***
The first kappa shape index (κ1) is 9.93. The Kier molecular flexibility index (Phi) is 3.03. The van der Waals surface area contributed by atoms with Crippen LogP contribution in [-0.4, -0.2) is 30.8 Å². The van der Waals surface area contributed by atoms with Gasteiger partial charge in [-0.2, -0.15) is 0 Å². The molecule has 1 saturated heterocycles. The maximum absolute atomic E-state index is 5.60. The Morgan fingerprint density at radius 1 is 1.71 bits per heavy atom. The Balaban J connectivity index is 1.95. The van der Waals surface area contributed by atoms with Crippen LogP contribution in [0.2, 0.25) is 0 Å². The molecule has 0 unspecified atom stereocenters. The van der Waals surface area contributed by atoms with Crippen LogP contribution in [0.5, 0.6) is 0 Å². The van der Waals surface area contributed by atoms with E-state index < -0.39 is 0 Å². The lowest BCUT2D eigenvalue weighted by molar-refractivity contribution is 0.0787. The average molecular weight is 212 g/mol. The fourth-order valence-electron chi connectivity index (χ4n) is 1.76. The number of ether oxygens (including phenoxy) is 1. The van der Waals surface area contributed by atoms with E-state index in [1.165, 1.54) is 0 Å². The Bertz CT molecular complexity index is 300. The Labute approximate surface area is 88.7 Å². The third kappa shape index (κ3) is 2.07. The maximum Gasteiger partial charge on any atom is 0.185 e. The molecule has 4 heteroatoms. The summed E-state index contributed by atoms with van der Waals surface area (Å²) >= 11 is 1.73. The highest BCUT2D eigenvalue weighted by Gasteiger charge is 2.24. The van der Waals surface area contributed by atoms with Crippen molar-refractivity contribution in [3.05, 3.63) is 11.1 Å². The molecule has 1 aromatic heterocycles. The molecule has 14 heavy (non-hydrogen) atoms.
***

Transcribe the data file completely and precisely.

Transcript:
The first kappa shape index (κ1) is 9.93. The Kier molecular flexibility index (Phi) is 3.03. The van der Waals surface area contributed by atoms with Crippen LogP contribution in [-0.4, -0.2) is 30.8 Å². The van der Waals surface area contributed by atoms with Gasteiger partial charge in [-0.2, -0.15) is 0 Å². The molecule has 1 saturated heterocycles. The maximum absolute atomic E-state index is 5.60. The Morgan fingerprint density at radius 1 is 1.71 bits per heavy atom. The Balaban J connectivity index is 1.95. The van der Waals surface area contributed by atoms with Crippen LogP contribution in [0.2, 0.25) is 0 Å². The molecule has 0 unspecified atom stereocenters. The van der Waals surface area contributed by atoms with Crippen LogP contribution in [0.5, 0.6) is 0 Å². The van der Waals surface area contributed by atoms with E-state index < -0.39 is 0 Å². The lowest BCUT2D eigenvalue weighted by molar-refractivity contribution is 0.0787. The average molecular weight is 212 g/mol. The fourth-order valence-electron chi connectivity index (χ4n) is 1.76. The number of ether oxygens (including phenoxy) is 1. The van der Waals surface area contributed by atoms with E-state index in [1.165, 1.54) is 0 Å². The Bertz CT molecular complexity index is 300. The Labute approximate surface area is 88.7 Å². The third kappa shape index (κ3) is 2.07. The maximum Gasteiger partial charge on any atom is 0.185 e. The molecule has 4 heteroatoms. The summed E-state index contributed by atoms with van der Waals surface area (Å²) >= 11 is 1.73. The highest BCUT2D eigenvalue weighted by Gasteiger charge is 2.24. The van der Waals surface area contributed by atoms with Crippen molar-refractivity contribution in [3.05, 3.63) is 11.1 Å². The molecule has 1 aromatic heterocycles. The molecule has 14 heavy (non-hydrogen) atoms.